Must do better

BB101 Guidelines on ventilation, thermal comfort and indoor air quality in schools was updated in August 2018, and it sets some tough targets for building services. The document addresses three key services-related areas in school buildings: ventilation; thermal comfort; and indoor air quality (IAQ) – and introduces higher standards for all of them.

New summer heating criteria (courtesy of Breathing Buildings)

With the August 2018 update, which replaces BB101 2016, government has now aligned BB101 with the latest health and safety standards, and also aims to improve thermal comfort and IAQ with a view to creating ‘healthier outcomes for students’.

Designers, contractors and installers will see that BB101 has toughened its approach to several areas. There are more stringent air quality targets; tougher rules on summertime overheating; and a strong focus on avoidance of draughts. The elements of IAQ, thermal comfort and energy efficiency must be carefully balanced under the new rules.

Tougher targets

The industry has largely welcomed this tougher approach. David Bradbury of SAV says: “The key changes in BB101 2018 will have a very positive impact on creating a healthy and comfortable learning environment. For example, there is now clearer guidance on controlling draughts. To tackle the issue of poor outdoor air quality, better air filtration is now recognised as a necessary solution. At the same time, IAQ and noise levels need to be kept under control.”

And Matthew Bray, commercial director at Breathing Buildings, comments: “We welcome the updated BB101 since it comprehensively addresses the issues of air quality, thermal comfort and energy use, all of which are key to the design of ventilation systems in schools. This guidance will help ensure that we have efficient, healthy and comfortable environments in schools so children will benefit from effective teaching and learning spaces.”

The government’s approach sets the bar high for performance of ventilation systems. Classroom guidelines include maximum CO2 limits which cannot be breached for 20 consecutive minutes. BB101 2018 also introduces hybrid ventilation systems along with the traditional natural and mechanical ventilation approaches – which gives designers another option to consider.

Gary Morgan, director at Eco-Airvent, points out that the update clarifies some important issues and requirements: “Ventilation is now clearly defined as Natural - NO FAN or Mechanical WITH FAN.”

He also highlights the new standards for ventilation levels, depending on the type of system in use. “If you are using natural ventilation the average CO2 level must be less than 1500ppm. This equates to 5 l/s per person. If you are using hybrid, mixed mode or mechanical ventilation, the CO2 level limit is less than 1000ppm. This equates to 8 l/s per person. Previously, many hybrid systems supplied only 160l/s of fresh air in winter conditions. Now, 256 l/s of fresh air is required to satisfy CO2 level when fan is running.”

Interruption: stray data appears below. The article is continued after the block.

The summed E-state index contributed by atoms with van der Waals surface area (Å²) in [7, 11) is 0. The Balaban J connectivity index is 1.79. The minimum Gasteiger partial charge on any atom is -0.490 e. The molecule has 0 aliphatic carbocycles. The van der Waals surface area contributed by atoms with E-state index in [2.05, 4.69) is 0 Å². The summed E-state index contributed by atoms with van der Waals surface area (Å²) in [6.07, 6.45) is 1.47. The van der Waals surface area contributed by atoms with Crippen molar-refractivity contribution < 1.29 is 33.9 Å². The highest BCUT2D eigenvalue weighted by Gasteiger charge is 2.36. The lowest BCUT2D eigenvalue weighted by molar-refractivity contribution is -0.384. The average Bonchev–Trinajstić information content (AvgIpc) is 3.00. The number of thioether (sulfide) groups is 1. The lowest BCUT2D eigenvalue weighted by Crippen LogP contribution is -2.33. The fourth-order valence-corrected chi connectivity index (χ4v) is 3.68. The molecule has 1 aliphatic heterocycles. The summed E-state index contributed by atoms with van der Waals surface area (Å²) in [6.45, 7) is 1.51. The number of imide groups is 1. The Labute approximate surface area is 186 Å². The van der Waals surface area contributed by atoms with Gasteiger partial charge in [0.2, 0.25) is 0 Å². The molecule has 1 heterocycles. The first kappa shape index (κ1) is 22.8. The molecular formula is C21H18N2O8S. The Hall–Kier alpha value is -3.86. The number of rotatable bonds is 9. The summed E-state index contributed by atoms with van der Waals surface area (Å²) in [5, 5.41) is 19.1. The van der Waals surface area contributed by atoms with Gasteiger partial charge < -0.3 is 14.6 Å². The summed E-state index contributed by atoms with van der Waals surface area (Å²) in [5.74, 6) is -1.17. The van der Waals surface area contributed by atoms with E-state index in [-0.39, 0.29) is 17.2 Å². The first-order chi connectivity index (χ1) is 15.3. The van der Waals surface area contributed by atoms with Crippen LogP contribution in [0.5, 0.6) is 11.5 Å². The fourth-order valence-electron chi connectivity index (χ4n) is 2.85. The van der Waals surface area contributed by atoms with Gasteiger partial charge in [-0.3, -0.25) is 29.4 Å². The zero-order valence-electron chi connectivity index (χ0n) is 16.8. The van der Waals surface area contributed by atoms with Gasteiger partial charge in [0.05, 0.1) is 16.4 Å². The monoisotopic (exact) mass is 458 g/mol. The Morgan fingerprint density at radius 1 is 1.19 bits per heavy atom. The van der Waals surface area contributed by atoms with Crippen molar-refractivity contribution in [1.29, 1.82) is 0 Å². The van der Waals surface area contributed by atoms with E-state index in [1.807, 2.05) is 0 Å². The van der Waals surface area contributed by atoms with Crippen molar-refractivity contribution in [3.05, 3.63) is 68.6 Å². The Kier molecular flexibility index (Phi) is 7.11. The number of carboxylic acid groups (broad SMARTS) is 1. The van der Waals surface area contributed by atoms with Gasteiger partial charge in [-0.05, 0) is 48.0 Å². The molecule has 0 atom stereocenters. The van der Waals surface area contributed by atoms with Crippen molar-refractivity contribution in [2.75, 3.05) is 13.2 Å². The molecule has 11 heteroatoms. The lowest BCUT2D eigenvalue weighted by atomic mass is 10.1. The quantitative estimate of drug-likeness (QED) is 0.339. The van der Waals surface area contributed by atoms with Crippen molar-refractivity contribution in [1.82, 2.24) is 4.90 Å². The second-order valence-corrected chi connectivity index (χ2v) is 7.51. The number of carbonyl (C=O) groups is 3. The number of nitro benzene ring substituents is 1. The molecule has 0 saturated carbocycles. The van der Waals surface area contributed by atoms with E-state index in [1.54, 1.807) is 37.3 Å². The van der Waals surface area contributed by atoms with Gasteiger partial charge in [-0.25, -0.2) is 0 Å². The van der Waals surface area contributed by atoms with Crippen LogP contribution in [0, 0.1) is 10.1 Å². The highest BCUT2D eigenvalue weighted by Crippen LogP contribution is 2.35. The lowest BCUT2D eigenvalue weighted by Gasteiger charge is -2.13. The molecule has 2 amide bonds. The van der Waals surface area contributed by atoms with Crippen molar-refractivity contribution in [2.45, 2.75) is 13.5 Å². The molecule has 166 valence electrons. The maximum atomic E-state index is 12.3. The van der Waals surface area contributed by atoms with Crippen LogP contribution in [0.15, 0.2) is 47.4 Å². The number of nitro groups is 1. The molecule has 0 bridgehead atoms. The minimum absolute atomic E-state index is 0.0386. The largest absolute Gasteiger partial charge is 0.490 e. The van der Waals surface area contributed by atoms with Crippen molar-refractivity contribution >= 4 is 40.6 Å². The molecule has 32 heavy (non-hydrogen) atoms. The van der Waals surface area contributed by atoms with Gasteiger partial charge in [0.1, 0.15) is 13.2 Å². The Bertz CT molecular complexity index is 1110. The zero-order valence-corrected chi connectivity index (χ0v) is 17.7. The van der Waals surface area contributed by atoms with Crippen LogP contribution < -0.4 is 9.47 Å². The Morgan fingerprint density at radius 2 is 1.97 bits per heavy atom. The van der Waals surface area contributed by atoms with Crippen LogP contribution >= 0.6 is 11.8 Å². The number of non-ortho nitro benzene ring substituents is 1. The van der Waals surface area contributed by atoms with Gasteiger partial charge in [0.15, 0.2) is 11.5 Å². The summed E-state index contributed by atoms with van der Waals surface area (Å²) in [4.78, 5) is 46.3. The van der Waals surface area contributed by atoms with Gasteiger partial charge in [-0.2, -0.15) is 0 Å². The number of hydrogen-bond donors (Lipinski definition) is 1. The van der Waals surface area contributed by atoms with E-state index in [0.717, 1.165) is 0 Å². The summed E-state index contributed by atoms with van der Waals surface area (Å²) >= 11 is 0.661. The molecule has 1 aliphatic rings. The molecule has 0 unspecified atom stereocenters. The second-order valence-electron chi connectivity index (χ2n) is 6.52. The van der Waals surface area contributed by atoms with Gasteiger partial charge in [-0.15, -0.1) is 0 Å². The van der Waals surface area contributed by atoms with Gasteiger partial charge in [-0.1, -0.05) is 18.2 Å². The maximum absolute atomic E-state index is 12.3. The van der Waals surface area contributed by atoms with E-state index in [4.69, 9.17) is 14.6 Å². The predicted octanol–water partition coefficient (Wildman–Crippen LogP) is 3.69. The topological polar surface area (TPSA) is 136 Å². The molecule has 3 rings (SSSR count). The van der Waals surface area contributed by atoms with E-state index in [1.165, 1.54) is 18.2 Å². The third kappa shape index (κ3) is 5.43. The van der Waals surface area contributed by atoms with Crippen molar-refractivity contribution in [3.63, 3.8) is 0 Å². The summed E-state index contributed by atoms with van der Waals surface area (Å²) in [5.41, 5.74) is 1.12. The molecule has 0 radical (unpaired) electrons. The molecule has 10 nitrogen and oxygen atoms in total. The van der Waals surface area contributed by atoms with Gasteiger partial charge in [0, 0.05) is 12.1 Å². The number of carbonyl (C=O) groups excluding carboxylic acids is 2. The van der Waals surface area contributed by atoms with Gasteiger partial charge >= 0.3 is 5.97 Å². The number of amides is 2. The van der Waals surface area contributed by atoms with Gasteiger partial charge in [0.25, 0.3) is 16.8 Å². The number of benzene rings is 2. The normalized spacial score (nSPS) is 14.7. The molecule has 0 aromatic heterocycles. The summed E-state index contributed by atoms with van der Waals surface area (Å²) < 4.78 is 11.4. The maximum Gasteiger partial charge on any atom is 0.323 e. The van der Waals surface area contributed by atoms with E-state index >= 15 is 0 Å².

Types of ventilation system (courtesy of SAV)

Fresh not draughty

Bradbury adds that the measurement of average CO2 levels is important: “The goal posts for average IAQ are given in terms of average CO2 values in classrooms during the occupied period, defined as 9am to 4pm. This means that periods of low occupancy such as breaks and lunch periods, can be taken into account, as well as periods of full occupancy.”

BB101 also focuses on reducing draughts in classrooms. Breathing Buildings was part of the advisory board for BB101 and designed two of the supporting design calculation tools, including the cold draught calculator. Matthew Bray says: “This is important since draughts can either raise heating bills by increased use of radiators or affect air quality with teachers closing windows to reduce draughts. Therefore, in winter the new guidance advises the mixing of incoming cold air with warm room air to avoid cold draughts in the occupied zone.”

Cutting overheating

Overheating is also in the sights of BB101. Full occupancy is now to be assumed throughout the holiday period. And the rules state that there should be no more than 40 hours between 1st May to 30th September when the temperature is 1oC above the allowable maximum.

Calculations in BB101 use variable maximum indoor temperatures that depend on the outside temperature. The BB101 document states: “This helps avoid the unnecessary use of air conditioning by using passive measures such as night cooling and thermal mass to cool spaces in summertime.”

Indoor air quality is of course on the political agenda at the moment, particularly in cities such as London, where pollution levels are rising steadily. BB101 brings requirements for IAQ in line with the World Health Organisation (WHO) performance levels.

This has implications for filtration, says Bradbury: “To minimise the effect of polluted air, recommended filter grades are now derived from standards set by the World Health Organisation (WHO-2005). For polluted areas, filters to at least ePM1 55% are required. This means that for more or less any schools within the London area and other city centres, mechanical ventilation with filtration will be the only acceptable solution.”

Gary Morgan concludes: “BB101 2018 contains 162 pages of regulations and guidance and gives a more detailed holistic approach to the internal environment in schools. It’s important that it is well understood by those actively working in the education design sector. BB101 works in tandem with BB93 acoustic design of schoolsperformance standards (2015), which outlines regulations relating to acoustic requirements. While not being too prescriptive, to allow designers to use innovative energy saving solutions, it does offer a better framework to steer sensible choices for building services equipment that should result in building better schools.”

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